Dr Bosseaux has wide experience teaching in all areas of translation studies at postgraduate level. She has taught translation theory and methodology and has frequently been course organiser for core courses such as Translation Studies 1 and Research in Translation Studies. She has also organised the TRSS summer schools for doctoral students, where she also taught and offered feedback student presentations. She is also on the international panel of associates for ARTIS (Advanced Research in Translation and Interpreting Studies). She has been on Erasmus exchange programme to various European universities including Milan, Madrid, Zagreb, and Oslo teaching at UG and PG level in translation studies.
Besides teaching, supervising and marking masters dissertations in translation studies, she has supervised a range of topics within the discipline at the doctoral level. She also has considerable experience as an examiner in the field. She has served as external examiner for several universities (UCL, UEA, Roehampton, Manchester, SOAS, Newcastle and DCU) both at masters and PhD levels.
Her research interests include audiovisual translation, corpus-based translation studies, narratology, modernism, especially Virginia Woolf, theatre and music translation. She has published extensively in these areas of research interest. Apart from several journal articles in peer-reviewed translation studies journals, she has published two monographs, How Does it Feel? Point of View in Translation (Rodopi, 2001) and Dubbing, film and Performance: Uncanny Encounters (Peter Lang, 2015).
“[…] Bosseaux makes a useful attempt to use new automated methods for analyzing complex problems which past researchers have tended to treat impressionistically. The task is a huge one. Of course, novels create meaning and affect readers globally and not only through specific, localized linguistic features. The way literary texts “feel”, the subtle and sweeping workings of language, resist researchers’ best efforts to analyze them. But that certainly does not mean they should not try and Bosseaux has made a valuable contribution to the field.”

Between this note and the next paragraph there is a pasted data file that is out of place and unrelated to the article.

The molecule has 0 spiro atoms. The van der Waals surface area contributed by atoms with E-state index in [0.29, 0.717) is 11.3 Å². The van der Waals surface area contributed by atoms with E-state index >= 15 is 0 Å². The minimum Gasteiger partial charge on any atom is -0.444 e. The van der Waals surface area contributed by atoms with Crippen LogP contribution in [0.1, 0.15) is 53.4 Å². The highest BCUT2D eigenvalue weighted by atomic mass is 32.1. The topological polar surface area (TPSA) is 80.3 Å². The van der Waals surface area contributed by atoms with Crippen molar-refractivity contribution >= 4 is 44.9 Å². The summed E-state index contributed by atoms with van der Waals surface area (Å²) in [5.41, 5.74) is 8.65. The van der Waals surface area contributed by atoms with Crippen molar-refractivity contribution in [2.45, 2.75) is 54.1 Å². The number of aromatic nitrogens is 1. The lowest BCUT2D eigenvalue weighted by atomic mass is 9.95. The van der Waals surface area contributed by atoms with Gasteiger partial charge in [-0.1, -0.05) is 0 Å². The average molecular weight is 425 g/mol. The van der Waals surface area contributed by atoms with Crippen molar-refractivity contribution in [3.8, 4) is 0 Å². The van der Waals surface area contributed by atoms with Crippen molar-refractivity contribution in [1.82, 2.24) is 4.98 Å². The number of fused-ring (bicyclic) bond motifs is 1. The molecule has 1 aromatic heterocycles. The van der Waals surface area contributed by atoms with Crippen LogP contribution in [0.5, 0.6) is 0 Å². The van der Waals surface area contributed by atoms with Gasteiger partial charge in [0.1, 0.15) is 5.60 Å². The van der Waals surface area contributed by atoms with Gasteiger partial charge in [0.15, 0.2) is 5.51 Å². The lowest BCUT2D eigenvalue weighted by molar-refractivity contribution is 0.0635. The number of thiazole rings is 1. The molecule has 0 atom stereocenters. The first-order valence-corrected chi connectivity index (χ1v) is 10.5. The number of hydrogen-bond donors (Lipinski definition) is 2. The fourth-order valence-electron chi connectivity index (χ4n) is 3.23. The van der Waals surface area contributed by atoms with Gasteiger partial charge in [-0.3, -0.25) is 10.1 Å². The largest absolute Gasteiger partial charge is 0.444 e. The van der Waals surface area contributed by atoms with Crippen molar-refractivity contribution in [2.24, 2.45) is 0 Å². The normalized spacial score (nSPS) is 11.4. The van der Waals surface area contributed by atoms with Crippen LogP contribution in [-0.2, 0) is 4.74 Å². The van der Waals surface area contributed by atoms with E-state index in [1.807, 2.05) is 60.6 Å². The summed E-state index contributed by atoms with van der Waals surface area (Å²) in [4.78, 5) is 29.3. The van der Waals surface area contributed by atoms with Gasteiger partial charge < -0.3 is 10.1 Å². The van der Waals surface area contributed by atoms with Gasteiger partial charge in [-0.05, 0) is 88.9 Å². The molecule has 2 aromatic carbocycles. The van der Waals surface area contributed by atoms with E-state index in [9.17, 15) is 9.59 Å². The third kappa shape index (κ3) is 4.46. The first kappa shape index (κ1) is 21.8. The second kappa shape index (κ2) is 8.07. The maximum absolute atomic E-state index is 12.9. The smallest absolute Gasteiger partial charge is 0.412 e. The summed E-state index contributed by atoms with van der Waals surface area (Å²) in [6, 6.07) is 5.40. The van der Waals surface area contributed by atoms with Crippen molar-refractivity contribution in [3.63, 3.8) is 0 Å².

Lori Saint-Martin, Québec in Target 22 (2) 2010: 351–355
“In the past few decades, there has been a tendency in translation studies to move away from linguistics. Some scholars, particularly those who have little or no knowledge of linguistics, tend even to disparage the linguistic approach as out dated. In this “macroclimate,” many “user-friendly” translation “theories” have been churned out—“user-friendly” because they can be readily applied to any culture, any country, any language pair, or any translator by anybody with little knowledge of the source or the target language or of the translation process. Looked at closely, many of these theories are only observations of isolated incidents or phenomena, observations which are true only of a certain culture at a certain point of history, but fail to meet two of the most important criteria by which theories in the strict sense of the word should be judged: verifiability and universality. Against this background, Charlotte Bosseaux’s How Does It Feel? Point of View in Translation: The Case of Virginia Woolf into French is a timely reminder of the soundness and practicability of the linguistic approach, standing out in stark contrast to generalizations about isolated phenomena which cannot be proved.”
Laurence K.P. Wong, Department of Translation, The Chinese University of Hong Kong, Babel 56 (3) 2010: 289–293.
“En définissant très clairement ses concepts, en présentant en détail ses outils de travail et les étapes à franchir, en résumant chacune d’elles au fur et à mesure de la progression des chapitres, en résumant les conclusions pouvant être tirées à chaque stade de l’opération, Charlotte Bosseaux définit un modèle pouvant être reproduit et testé par ordinateur dans diverses circonstances, soit pour d’autres genres littéraires comme les articles de journaux, ou pour d’autres combinaisons linguistiques que l’anglais et le français, ouvrant ainsi de nouvelles perspectives de recherche et constituant un outil utile pour les traducteurs soucieux de mieux comprendre les techniques narratives et d’y adapter leurs stratégies de traduction.”
Serge Marcoux, Université de Montréal, Montréal, Canada, in Meta Volume 54 (1) 2009 : 164-170.